Web Reads: Why do we give our cast-offs to the poor?

by Susan Olasky
Posted 10/30/14, 02:00 pm

Selfish giving. In the relief and development world, the acronym SWEDOW (Stuff We Don’t Want) has come to stand for the practice of giving our cast-off stuff to the poor, especially abroad. Sometimes the giving is just silly (bras to Africa campaigns), but sometimes it’s harmful. Sometimes the attitude affects Christians, as this blog entry about a cell phone shows.

Solving equations. Another reason to require algebra of all students hits the dust. An app on a smart phone can solve algebra problems with a click of the camera, as this video shows.  

Resisting retirement. In “Old Masters,” The New York Times looks at people who continue working into their 80s and 90s. It opens with an essay by Lewis Lapham, and includes short interviews with Ellsworth Kelly, Carl Reiner, Ruth Bader Ginsburg, Tony Bennett, and others. Great photos accompany the story.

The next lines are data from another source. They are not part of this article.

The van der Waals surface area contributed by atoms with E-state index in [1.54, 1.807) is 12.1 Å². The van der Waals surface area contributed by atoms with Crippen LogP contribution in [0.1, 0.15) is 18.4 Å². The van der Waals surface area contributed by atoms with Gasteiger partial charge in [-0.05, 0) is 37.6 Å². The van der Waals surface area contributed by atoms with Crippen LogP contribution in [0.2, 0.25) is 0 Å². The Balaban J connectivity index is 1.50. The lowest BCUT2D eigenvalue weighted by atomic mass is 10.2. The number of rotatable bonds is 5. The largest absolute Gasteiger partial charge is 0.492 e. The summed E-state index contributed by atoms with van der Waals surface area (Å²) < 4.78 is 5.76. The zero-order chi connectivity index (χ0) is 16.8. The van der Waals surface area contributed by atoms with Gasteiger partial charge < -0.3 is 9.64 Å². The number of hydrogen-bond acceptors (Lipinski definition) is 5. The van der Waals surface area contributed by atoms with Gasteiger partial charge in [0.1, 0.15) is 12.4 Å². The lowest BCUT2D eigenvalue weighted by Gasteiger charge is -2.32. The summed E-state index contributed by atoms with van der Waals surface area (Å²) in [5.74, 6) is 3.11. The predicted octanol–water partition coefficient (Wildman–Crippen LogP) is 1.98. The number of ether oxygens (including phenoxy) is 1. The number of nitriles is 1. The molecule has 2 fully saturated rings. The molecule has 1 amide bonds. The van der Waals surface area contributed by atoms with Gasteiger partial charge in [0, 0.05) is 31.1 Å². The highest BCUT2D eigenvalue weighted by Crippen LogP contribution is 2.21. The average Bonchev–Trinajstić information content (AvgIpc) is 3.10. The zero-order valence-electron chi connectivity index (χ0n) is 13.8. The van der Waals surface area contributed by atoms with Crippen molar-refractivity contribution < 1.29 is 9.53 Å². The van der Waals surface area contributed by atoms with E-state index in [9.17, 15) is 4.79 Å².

Geographic determination. The Guardian had a worldview-illuminating profile of Jared Diamond, author of Guns, Germs, and Steel, who reduces human cultural development to accidents of geography. Here’s how The Guardian puts it: “Why do some civilizations prosper, while others collapse? … Why? Because 8,000 years ago—to borrow from Guns, Germs and Steel—the geography of Europe and the Middle East made it easier to farm crops and animals there than elsewhere.”

Susan Olasky

Susan is a book reviewer, story coach, feature writer and editor for WORLD. She has authored eight historical novels for children and teaches twice a year at World Journalism Institute. Susan resides with her husband, Marvin, in Austin, Texas. Follow her on Twitter @susanolasky.

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